An electrocardiogram (e-lek-tro-KAR-de-o-gram), also called an EKG or ECG, is a simple, painless test that records the heart's electrical activity. To understand this test, it helps to understand how the heart works.
With each heartbeat, an electrical signal spreads from the top of the heart to the bottom. As it travels, the signal causes the heart to contract and pump blood. The process repeats with each new heartbeat.
The heart's electrical signals set the rhythm of the heartbeat. For more detailed information and animations, go to the Health Topics How the Heart Works article.
An EKG shows:
Doctors use EKGs to detect and study many heart problems, such as heart attacks, arrhythmias (ah-RITH-me-ahs), and heart failure. The test's results also can suggest other disorders that affect heart function.
An electrocardiogram also is called an EKG or ECG. Sometimes the test is called a 12-lead EKG or 12-lead ECG. This is because the heart's electrical activity most often is recorded from 12 different places on the body at the same time.
Your doctor may recommend an electrocardiogram (EKG) if you have signs or symptoms that suggest a heart problem. Examples of such signs and symptoms include:
You may need to have more than one EKG so your doctor can diagnose certain heart conditions.
An EKG also may be done as part of a routine health exam. The test can screen for early heart disease that has no symptoms. Your doctor is more likely to look for early heart disease if your mother, father, brother, or sister had heart disease—especially early in life.
You may have an EKG so your doctor can check how well heart medicine or a medical device, such as a pacemaker, is working. The test also may be used for routine screening before major surgery.
Your doctor also may use EKG results to help plan your treatment for a heart condition.
You don't need to take any special steps before having an electrocardiogram (EKG). However, tell your doctor or his or her staff about the medicines you're taking. Some medicines can affect EKG results.
An electrocardiogram (EKG) is painless and harmless. A nurse or technician will attach soft, sticky patches called electrodes to the skin of your chest, arms, and legs. The patches are about the size of a quarter.
Often, 12 patches are attached to your body. This helps detect your heart's electrical activity from many areas at the same time. The nurse may have to shave areas of your skin to help the patches stick.
After the patches are placed on your skin, you'll lie still on a table while the patches detect your heart's electrical signals. A machine will record these signals on graph paper or display them on a screen.
The entire test will take about 10 minutes.
The standard EKG described above, called a resting 12-lead EKG, only records seconds of heart activity at a time. It will show a heart problem only if the problem occurs during the test.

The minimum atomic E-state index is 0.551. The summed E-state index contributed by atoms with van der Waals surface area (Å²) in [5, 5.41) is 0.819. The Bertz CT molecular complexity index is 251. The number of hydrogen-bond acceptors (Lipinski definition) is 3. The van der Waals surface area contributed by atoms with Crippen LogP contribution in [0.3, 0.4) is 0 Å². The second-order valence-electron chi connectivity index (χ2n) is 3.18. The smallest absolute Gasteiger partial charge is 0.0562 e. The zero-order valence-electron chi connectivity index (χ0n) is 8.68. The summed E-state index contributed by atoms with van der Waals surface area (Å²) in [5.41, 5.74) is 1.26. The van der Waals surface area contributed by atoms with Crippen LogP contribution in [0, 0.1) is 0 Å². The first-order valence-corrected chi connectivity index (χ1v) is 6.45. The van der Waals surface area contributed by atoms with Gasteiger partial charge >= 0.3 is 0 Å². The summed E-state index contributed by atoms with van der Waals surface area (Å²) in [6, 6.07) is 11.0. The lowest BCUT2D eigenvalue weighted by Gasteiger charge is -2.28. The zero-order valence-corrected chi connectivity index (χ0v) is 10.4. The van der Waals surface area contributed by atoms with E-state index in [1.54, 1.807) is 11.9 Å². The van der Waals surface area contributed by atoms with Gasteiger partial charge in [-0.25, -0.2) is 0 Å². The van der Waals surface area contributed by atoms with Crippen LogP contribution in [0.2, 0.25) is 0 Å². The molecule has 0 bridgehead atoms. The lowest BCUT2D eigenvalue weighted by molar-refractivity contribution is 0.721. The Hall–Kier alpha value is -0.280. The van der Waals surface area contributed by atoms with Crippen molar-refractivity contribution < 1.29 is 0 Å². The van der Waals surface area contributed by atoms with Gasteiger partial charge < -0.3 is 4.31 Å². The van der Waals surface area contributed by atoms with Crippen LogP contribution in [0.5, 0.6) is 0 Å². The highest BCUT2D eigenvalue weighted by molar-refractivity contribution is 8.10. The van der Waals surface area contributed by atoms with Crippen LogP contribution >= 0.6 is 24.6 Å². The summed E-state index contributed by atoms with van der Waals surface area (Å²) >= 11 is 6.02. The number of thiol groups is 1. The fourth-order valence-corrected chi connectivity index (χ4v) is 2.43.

Many heart problems are present all the time, and a resting 12-lead EKG will detect them. But some heart problems, like those related to an irregular heartbeat, can come and go. They may occur only for a few minutes a day or only while you exercise.
Doctors use special EKGs, such as stress tests and Holter and event monitors, to help diagnose these kinds of problems.
Some heart problems are easier to diagnose when your heart is working hard and beating fast. During stress testing, you exercise to make your heart work hard and beat fast while an EKG is done. If you can't exercise, you'll be given medicine to make your heart work hard and beat fast.
For more information, go to the Health Topics Stress Testing article.
Holter and event monitors are small, portable devices. They record your heart's electrical activity while you do your normal daily activities. A Holter monitor records your heart's electrical activity for a full 24- or 48-hour period.
An event monitor records your heart's electrical activity only at certain times while you're wearing it. For many event monitors, you push a button to start the monitor when you feel symptoms. Other event monitors start automatically when they sense abnormal heart rhythms.
For more information, go to the Health Topics Holter and Event Monitors article.
After an electrocardiogram (EKG), the nurse or technician will remove the electrodes (soft patches) from your skin. You may develop a rash or redness where the EKG patches were attached. This mild rash often goes away without treatment.
You usually can go back to your normal daily routine after an EKG.
Many heart problems change the heart's electrical activity in distinct ways. An electrocardiogram (EKG) can help detect these heart problems.
EKG recordings can help doctors diagnose heart attacks that are in progress or have happened in the past. This is especially true if doctors can compare a current EKG recording to an older one.
An EKG also can show:
An EKG can reveal whether the heartbeat starts in the correct place in the heart. The test also shows how long it takes for electrical signals to travel through the heart. Delays in signal travel time may suggest heart block or long QT syndrome.
An electrocardiogram (EKG) has no serious risks. It's a harmless, painless test that detects the heart's electrical activity. EKGs don't give off electrical charges, such as shocks.
You may develop a mild rash where the electrodes (soft patches) were attached. This rash often goes away without treatment.
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